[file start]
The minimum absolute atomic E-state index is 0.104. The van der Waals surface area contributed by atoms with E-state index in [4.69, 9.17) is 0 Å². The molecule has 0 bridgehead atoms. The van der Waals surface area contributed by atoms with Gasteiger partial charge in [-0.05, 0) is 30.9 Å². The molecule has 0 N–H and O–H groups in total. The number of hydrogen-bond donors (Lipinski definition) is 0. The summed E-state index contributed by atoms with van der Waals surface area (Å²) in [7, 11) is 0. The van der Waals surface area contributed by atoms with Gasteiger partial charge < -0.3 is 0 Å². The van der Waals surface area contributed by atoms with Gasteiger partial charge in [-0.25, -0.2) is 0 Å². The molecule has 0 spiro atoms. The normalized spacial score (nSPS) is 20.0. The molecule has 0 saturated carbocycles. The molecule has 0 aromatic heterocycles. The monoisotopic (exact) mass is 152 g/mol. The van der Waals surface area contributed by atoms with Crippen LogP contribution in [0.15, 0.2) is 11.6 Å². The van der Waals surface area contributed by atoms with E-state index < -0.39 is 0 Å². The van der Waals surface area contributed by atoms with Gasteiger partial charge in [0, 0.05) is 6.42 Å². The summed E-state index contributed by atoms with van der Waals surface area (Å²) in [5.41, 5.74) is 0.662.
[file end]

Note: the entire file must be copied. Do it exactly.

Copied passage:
The minimum absolute atomic E-state index is 0.104. The van der Waals surface area contributed by atoms with E-state index in [4.69, 9.17) is 0 Å². The molecule has 0 bridgehead atoms. The van der Waals surface area contributed by atoms with Gasteiger partial charge in [-0.05, 0) is 30.9 Å². The molecule has 0 N–H and O–H groups in total. The number of hydrogen-bond donors (Lipinski definition) is 0. The summed E-state index contributed by atoms with van der Waals surface area (Å²) in [7, 11) is 0. The van der Waals surface area contributed by atoms with Gasteiger partial charge < -0.3 is 0 Å². The van der Waals surface area contributed by atoms with Gasteiger partial charge in [-0.25, -0.2) is 0 Å². The molecule has 0 spiro atoms. The normalized spacial score (nSPS) is 20.0. The molecule has 0 saturated carbocycles. The molecule has 0 aromatic heterocycles. The monoisotopic (exact) mass is 152 g/mol. The van der Waals surface area contributed by atoms with Crippen LogP contribution in [0.15, 0.2) is 11.6 Å². The van der Waals surface area contributed by atoms with E-state index < -0.39 is 0 Å². The van der Waals surface area contributed by atoms with Gasteiger partial charge in [0, 0.05) is 6.42 Å². The summed E-state index contributed by atoms with van der Waals surface area (Å²) in [5.41, 5.74) is 0.662.